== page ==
Front Page Photo by Peaches (Naona) Wallin
February 11, 2007
Photo by Peaches (Naona) Wallin
In the early 1900s, the trumpeter was hunted nearly to extinction for its skin, feathers, meat, and eggs. Passage of the Migratory Bird Treaty Act of 1918 gave protection to trumpeter swans and other birds and helped curb illegal killing.
In 1932, fewer than 70 trumpeters were known to exist worldwide, at a location near Yellowstone National Park. This led to the establishment of Red Rock Lakes National Wildlife Refuge in 1935. Red Rock Lakes is located in Montana's Centennial Valley and is part of the Greater Yellowstone ecosystem. Nearly half of the known trumpeter swans in 1932 were found in this area.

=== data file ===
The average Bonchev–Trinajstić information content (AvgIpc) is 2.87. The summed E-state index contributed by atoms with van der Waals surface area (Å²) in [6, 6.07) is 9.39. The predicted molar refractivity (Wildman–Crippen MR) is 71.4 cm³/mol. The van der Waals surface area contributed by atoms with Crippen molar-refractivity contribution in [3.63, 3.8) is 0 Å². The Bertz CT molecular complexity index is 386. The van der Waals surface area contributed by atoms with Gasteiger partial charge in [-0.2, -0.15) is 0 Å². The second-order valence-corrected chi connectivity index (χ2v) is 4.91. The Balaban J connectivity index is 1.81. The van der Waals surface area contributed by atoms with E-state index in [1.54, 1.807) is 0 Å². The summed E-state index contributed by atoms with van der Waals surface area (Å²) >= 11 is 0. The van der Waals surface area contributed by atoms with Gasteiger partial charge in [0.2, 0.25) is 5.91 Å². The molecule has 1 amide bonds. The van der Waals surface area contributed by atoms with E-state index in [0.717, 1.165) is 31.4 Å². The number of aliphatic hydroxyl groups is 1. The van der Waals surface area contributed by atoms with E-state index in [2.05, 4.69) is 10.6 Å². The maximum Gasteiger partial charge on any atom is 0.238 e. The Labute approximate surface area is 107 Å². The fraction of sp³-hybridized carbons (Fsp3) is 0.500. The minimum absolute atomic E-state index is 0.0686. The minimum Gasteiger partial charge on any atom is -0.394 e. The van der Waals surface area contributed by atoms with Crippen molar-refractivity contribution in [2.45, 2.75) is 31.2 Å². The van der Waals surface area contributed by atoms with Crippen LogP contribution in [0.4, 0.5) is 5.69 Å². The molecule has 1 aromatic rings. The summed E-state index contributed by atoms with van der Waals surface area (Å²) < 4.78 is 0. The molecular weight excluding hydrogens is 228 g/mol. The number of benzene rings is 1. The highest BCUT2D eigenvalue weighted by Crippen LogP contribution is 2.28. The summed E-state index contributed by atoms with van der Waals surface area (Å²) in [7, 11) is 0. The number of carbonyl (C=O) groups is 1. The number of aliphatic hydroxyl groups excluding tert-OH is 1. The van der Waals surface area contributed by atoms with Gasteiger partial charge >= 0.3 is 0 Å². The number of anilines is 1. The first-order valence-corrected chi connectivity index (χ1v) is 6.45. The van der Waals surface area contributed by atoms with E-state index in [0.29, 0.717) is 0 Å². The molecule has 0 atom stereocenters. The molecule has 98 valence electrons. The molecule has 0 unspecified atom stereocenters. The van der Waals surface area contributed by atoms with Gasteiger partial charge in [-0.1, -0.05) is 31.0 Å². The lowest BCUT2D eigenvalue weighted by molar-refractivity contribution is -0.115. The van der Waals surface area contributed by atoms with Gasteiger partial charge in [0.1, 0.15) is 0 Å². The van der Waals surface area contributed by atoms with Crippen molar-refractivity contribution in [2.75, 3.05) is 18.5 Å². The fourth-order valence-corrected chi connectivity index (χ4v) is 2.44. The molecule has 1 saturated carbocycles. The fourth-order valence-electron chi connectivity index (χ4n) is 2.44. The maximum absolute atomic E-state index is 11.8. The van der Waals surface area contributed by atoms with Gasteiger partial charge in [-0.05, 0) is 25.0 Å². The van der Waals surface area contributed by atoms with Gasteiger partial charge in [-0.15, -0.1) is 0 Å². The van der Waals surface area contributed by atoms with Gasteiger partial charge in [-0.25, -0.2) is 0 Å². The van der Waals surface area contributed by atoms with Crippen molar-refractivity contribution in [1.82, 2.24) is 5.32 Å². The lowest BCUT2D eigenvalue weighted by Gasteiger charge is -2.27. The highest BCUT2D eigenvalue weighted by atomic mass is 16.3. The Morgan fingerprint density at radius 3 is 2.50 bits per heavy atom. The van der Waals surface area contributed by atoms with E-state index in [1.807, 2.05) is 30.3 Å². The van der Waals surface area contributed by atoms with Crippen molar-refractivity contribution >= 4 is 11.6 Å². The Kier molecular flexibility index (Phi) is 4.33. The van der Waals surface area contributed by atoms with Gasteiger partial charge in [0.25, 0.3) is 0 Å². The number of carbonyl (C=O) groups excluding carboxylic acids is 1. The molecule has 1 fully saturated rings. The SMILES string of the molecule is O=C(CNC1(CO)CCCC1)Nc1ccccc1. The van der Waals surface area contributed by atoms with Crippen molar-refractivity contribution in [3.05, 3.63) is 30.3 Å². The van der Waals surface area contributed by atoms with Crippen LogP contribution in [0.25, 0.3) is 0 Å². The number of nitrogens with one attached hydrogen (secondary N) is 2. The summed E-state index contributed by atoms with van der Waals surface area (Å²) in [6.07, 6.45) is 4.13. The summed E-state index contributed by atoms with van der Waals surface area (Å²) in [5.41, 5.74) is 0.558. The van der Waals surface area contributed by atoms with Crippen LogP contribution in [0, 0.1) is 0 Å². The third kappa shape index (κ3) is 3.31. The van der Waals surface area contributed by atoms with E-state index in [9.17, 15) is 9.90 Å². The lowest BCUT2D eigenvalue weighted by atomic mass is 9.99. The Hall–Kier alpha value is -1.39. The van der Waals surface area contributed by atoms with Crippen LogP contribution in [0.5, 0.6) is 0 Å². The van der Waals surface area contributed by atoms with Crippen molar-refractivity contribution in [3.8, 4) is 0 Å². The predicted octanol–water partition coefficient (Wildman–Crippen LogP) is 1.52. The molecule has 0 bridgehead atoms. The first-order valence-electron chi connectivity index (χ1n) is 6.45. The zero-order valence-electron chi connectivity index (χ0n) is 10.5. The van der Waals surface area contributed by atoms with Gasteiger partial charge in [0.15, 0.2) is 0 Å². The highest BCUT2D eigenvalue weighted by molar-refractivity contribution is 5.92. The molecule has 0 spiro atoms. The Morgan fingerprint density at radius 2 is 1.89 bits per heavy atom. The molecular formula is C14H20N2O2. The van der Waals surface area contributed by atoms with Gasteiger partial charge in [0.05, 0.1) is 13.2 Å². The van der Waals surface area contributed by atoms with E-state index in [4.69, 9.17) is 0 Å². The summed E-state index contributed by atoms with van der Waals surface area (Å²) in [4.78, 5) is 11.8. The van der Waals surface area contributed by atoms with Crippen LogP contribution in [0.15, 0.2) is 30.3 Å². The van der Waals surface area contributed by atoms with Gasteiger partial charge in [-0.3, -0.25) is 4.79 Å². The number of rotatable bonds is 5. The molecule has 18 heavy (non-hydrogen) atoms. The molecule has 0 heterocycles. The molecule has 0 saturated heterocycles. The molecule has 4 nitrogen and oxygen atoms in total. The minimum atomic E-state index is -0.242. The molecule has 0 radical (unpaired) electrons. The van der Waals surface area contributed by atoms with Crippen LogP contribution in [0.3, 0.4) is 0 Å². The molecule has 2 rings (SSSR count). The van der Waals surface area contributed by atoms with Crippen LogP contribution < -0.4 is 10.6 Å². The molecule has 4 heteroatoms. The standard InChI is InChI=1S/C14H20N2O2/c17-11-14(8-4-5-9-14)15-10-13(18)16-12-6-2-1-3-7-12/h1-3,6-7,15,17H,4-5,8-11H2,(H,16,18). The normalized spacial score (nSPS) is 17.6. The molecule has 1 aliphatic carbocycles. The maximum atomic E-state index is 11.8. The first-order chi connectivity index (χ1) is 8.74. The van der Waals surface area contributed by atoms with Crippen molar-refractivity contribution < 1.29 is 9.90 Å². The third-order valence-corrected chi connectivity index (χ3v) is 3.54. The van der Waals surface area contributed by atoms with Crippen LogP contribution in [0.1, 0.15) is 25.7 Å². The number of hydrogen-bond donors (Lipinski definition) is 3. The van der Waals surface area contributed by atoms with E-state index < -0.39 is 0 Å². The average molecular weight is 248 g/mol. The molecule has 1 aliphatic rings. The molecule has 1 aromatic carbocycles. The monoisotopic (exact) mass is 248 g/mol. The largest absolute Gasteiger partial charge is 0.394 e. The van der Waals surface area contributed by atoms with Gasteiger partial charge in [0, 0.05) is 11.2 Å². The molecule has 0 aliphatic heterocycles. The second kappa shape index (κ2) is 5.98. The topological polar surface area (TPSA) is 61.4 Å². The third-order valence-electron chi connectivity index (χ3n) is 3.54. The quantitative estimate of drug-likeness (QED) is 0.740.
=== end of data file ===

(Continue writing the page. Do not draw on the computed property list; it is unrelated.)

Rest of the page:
In the early 1950s, a fairly large, previously unknown population of trumpeter swans was discovered in Alaska. Today, estimates show about 16,000 trumpeter swans reside in North America, including some 13,000 in Alaska, which winter on the Pacific Coast; more than 1,600 in Canada; about 500 in the Midwest; and more than 500 in the tri-state area of Idaho, Wyoming, and Montana.
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